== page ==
Syracuse, NY – Kadary Richmond had been the only positive result of the first half of Syracuse’s game at Duke on Monday night.
Syracuse was down 52-34 at halftime, but Richmond, the 6-foot-5 freshman, had come off the bench to score 13 points in a variety of spins and moves to the basket.
Joe Girard, on the other hand, personified most of Syracuse’s struggles in the first half. The second-year guard failed to buy a basket, missing all four of his shots. He seemed slow and drew the ire of SU coach Jim Boeheim with a head-scratching fumble on the wing.
So when the second half started, so did Richmond.
It was a rare play by Boeheim, generally putting the same five players who started the game back on the court by the start of the second half.
“In the first half, he was 0-for-4 and he flipped him trying to dribble and he dribbled out of bounds,” Boeheim said, referring to Girard. “Kadary comes in and gets 12 (sic) points. Obviously, it is not a difficult decision. Even if he had started with Joe, he would have played Kadary for most of the second half. I thought it could give us a jump to start the second half. ”
While Richmond had provided the ray of light to an otherwise gloomy first half, there was not a spark big enough to make a difference in the second half.
Duke (11-8 overall, 9-6 ACC) held Syracuse (13-7, 7-6) at bay and finished with an 85-71 win over the Orange at Cameron Indoor Stadium.
Richmond finished the game with 15 points, one short of the 16 he scored against Niagara on Dec. 3, his best of the season. Richmond went 11-from-the-field shooting 6-of-11, including a rare 3-pointer. Richmond is now 4 of 16 from 3-point range this season. He also had five rebounds, three assists and a steal against the Blue Devils.
Boeheim said Richmond took advantage of the opportunities created when Duke held onto Syracuse shooters.
“I think one of the things that happens when he walks in is they are so worried about Buddy, Alan and Quincy (that) they don’t really help him,” Boeheim said. “The big man (Duke 7-foot center Mark Williams) was out of the game and (Richmond) came in and hit four layups, five layups and then hit three.”
In the second half, Duke adapted to Richmond. At this stage in his career, Richmond hasn’t figured out how to adjust to the settings.
“The second half saw it coming,” Boeheim said. “They were left behind. They let him get so much penetration and when he got there the big guy was there. So he got up in the air and couldn’t finish.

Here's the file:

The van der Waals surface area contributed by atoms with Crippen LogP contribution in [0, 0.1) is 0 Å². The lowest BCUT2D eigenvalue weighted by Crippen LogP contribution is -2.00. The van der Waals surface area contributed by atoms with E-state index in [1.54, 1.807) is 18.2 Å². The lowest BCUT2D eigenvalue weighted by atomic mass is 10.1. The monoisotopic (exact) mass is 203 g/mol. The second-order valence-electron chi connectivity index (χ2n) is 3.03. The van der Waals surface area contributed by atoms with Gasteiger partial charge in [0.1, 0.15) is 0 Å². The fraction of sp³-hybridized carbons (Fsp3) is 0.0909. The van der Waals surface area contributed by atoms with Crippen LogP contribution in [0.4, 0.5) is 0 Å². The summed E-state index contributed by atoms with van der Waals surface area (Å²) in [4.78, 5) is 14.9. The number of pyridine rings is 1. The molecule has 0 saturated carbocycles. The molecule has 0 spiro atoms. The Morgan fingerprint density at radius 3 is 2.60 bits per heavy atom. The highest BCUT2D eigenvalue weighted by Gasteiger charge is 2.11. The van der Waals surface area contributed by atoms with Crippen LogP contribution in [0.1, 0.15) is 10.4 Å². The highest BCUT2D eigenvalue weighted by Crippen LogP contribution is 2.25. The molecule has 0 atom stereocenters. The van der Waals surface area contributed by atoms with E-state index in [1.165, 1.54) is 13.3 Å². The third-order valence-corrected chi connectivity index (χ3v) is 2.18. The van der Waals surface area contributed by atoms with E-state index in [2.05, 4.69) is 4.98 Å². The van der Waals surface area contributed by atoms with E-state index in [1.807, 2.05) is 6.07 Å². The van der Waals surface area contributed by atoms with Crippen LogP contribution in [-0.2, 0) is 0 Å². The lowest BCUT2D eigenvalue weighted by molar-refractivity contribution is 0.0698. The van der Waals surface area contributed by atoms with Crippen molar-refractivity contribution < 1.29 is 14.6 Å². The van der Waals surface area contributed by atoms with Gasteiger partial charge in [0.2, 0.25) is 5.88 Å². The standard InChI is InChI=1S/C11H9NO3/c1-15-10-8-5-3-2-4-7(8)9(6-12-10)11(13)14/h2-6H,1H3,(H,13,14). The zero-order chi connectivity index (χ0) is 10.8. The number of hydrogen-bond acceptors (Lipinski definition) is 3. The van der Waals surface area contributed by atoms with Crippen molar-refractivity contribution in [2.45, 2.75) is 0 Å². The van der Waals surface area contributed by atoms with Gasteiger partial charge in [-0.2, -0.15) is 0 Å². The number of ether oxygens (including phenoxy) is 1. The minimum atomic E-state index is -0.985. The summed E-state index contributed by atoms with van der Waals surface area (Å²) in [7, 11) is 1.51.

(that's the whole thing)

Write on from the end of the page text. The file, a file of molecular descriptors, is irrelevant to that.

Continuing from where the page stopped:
“They just adapted to him,” added the SU coach. “In those situations, you have to get in the lane and find people. Make better decisions. ”
Girard finished the game with zero points in 18 minutes. It was the continuation of a confusing season for the point guard, who averaged 12.4 points per game in his first year.
Girard has been great or miserable this season, especially over the last month. There have been no intermissions.
On January 19, Girard scored 23 points against Miami. In the three games that followed, he averaged 6.0 points and was 7-of-22 from the field.
Girard came out of the mini-slump with 19 points in a loss at Clemson. He made seven of 13 shots that day.
He then managed just six points against NC State. He recovered with 16 points on shots of 7 of 13 against Boston College.
But in SU’s last two games against Notre Dame and Duke, Girard had five points on 2-of-10 shooting.
“Joe has been in trouble,” Boeheim said. “He has had some really good games. He has not only had good games. It has been bad or good. Two or three of the last four games have been bad. ”
So Boeheim has two guards who can play the point. You are learning to deal with adversity. The other is learning how to handle the defense’s attention after you’ve had some success.
Boeheim has said many times this season that Orange needs its three guards – Girard, Richmond and guard Buddy Boeheim – to play well to win.
On Monday, Buddy Boeheim scored 21 points, hitting five of his nine three-point shots. Richmond was productive for half.
“He’s learning,” Jim Boeheim said of the freshman. “He is a really good player, which is what I have said all the time. In the second half he did not score because they took away the push. He will learn. He has to learn how to handle that and when to make a play. ”
And Girard played a bad game.
“He just hasn’t played well,” Boeheim said. “That’s what’s happening. The statistics are there. He has not played well. ”
That combination wasn’t enough to beat Duke on Monday. It’s not likely to be enough to beat any of the remaining quality teams on Syracuse’s schedule.
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